by Matthew Guarracino
While energy usage and energy management is a significant component of any academic institution’s sustainability strategy, surprisingly as much as 30 percent of a school’s total energy is used inefficiently or unnecessarily. According to the U.S Department of Environmental Protection, 17,450 K-12 American school districts spend more than $6 billion annually on energy, amounting to more than what is spent on computers and textbooks combined! By being more energy efficient, schools can help prevent greenhouse gas emissions and improve the students’ learning environment, all while successfully saving funds.
There are a number of simple measures that can be easily integrated into a school’s plan that helps lower energy costs. To start, it is important to measure and track energy performance by initiating low cost measures that include turning off lights when not in use, setting back the thermostat at night and when a building is unoccupied, and performing maintenance on equipment. Awareness is a key component, and educating students and employees of the school can have a very positive affect on energy usage behaviors.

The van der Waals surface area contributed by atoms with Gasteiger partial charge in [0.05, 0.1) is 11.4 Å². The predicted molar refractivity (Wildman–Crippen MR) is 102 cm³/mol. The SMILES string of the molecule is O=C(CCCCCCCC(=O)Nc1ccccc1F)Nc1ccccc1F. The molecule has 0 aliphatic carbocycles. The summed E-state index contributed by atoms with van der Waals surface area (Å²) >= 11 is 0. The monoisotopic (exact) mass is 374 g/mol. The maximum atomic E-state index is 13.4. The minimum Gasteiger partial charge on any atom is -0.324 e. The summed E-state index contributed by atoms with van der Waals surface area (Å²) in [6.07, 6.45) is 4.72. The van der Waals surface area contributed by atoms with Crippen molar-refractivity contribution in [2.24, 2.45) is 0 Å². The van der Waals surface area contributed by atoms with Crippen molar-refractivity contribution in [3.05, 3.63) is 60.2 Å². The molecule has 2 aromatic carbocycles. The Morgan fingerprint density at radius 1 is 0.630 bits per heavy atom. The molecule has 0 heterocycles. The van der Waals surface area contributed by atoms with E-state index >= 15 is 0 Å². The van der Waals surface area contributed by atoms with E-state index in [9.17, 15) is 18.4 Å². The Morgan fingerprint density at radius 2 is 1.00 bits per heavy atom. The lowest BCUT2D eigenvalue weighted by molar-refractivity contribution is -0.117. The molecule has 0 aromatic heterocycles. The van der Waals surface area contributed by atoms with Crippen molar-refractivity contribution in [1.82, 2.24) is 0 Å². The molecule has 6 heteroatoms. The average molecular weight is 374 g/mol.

Cost-effective investments also bring significant savings in the long run. Energy audits and plans that identify potential improvements in energy efficiency continue to be an effective way for schools to discover opportunities for both immediate and long-term cost savings. These investments include installing energy efficient controls, upgrading equipment and replacing outdated energy consuming equipment. It is also recommended that facilities work with professionals to help manage and improve performance. Conversely, many energy service companies (ESCOs) offer performance contracts where equipment upgrades are financed by the ESCO from the anticipated future savings.
Although it may not seem like the most immediate need for schools and universities, improving energy efficiency within facilities can help alleviate other problems as well. Increased energy efficiency can provide schools with a greater incentive to become greener, while also creating energy savings which can be put toward capital improvements, ultimately creating a healthier and higher performing school. Educational institutions are consistently looking for ways to obtain and maintain the best atmosphere for their current students and faculty, and reliability can contribute in a major way to a facility’s atmosphere, specifically on a college or university campus.
Schools and universities have access to a wide variety of efficient energy strategies and solutions that can deliver energy and capital savings along with providing proven benefits to the environment. Administrators and building managers that take advantage of these opportunities will reap benefits for the long-term.
Matthew Guarracino is business development manager at JM Electrical Company , Inc.